Thursday, September 9, 2021
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Chekhov revisited

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Author, playwright and UMKC alum Catherine Browder discussed her new book, inspired by plays written by famous playwright Anton Chekhov, with Angela Elam of New Letters on the Air. The event, “Chekhov: From Stage to Page,” was held in the White Recital Hall in the Performing Arts Center.
Browder’s book, titled “Now We Can All Go Home: Three Novellas in Homage to Chekhov,” follows the characters of Chekhov’s plays after the curtain closes. She takes characters from three of Chekhov’s plays: “Uncle Vanya,” “Three Sisters” and “The Seagull.” Browder was so taken with Chekhov’s characters that she wanted to know what happened to them after the plays ended, and decided to craft her own take for each character.
“I saw a production in ‘06 by the students here in the Theatre department of ‘Three Sisters.’ And that got the ball rolling,” Browder said. “I kept thinking, ‘Okay, what’s gonna happen to these people?’” Browder said she was so taken with the characters that she “didn’t want to let them go.”
“Three Sisters” was the main inspiration for Browder’s book. The title comes from one of the last lines uttered in the play. Her novella based on “Three Sisters” takes place minutes after Chekhov’s play ends.
As for the novella based on “Uncle Vanya,” Browder was inspired by literary criticism she read that resonated with her, which discussed the character Yelena’s character development.
“The author] mentioned in passing that the character Yelena in the play “Uncle Vanya” deserved a novel of her own,” said Browder.
And from there, Browder wrote her own piece that looks more deeply into Yelena’s character.
“The men keep misunderstanding her. She is one of these beautiful women that turns peoples’ heads, and they never get to see her for what she is,” said Browder.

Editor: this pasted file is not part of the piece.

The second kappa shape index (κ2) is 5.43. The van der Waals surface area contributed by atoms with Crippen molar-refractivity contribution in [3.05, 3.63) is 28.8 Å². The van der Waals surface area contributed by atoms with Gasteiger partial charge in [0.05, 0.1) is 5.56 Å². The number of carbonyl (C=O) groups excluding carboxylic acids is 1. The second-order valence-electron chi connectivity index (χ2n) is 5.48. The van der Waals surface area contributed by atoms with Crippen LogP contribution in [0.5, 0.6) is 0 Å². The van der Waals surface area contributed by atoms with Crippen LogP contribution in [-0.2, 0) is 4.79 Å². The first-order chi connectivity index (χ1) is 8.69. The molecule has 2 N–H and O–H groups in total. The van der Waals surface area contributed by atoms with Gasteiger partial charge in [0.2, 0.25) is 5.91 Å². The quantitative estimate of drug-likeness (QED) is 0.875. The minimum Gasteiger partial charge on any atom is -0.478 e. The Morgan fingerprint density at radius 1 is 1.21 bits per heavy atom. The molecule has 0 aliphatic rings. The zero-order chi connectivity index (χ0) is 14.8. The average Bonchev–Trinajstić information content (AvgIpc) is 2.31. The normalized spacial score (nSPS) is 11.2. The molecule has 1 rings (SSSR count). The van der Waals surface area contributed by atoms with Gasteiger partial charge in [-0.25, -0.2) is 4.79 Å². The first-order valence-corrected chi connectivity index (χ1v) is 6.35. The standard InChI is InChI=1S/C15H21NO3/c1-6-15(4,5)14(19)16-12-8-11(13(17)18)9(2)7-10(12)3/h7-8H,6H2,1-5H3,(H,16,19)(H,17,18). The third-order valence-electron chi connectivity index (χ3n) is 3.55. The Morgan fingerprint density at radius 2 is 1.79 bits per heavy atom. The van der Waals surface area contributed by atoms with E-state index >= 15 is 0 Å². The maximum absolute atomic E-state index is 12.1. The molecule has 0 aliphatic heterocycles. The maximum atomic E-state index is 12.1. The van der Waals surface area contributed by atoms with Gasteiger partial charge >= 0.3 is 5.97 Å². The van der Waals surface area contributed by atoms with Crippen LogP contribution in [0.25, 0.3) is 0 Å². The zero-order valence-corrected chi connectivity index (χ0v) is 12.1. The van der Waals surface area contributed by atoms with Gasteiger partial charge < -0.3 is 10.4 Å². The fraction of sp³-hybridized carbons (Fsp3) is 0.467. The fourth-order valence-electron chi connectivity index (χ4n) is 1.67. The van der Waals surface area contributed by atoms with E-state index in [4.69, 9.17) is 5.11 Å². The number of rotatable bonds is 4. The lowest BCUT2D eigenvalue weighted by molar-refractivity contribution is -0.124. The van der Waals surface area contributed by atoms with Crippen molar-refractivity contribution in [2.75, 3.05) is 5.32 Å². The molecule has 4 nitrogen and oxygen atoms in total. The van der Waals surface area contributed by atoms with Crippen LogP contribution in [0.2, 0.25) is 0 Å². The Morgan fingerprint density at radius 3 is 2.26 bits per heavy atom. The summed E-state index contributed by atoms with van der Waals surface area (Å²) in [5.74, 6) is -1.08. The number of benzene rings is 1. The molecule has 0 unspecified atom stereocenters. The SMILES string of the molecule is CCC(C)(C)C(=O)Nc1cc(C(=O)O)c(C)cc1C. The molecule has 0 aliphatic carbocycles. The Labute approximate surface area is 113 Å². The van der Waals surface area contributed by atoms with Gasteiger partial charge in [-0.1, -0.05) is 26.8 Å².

Elam described Chekhov as a “lifelong love” of Browder’s. Browder described her love of Chekhov as the logical conclusion of being both an author and a playwright.
“Anyone who writes fiction and plays sooner or later finds him,” said Browder. Browder praised Chekhov’s creativity.
“He is such an innovator in both the realm of short fiction and the realm of playwriting,” she said. “People don’t realize what an innovator he was at the turn of the 19th century.” Browder said her main attraction to Chekhov’s work is how his stories are so character-driven.
To clue the audience in on which characters her novellas pay specific attention to, there were three performances of scenes from Chekhov’s plays. Peggy Friesen, Ben Gruber, Linda Sher and Alan Tilson performed in these various scenes.
The event was held in conjunction with UMKC Founders’ Week, and many UMKC alum attended the event.
Browder received her M.A. at UMKC. Ben Gruber, one of the actors, graduated from UMKC and is now part of the graduate program at the Bloch School.
“We’ve done a good thing bringing some people together for Founders’ week,” said Elam.

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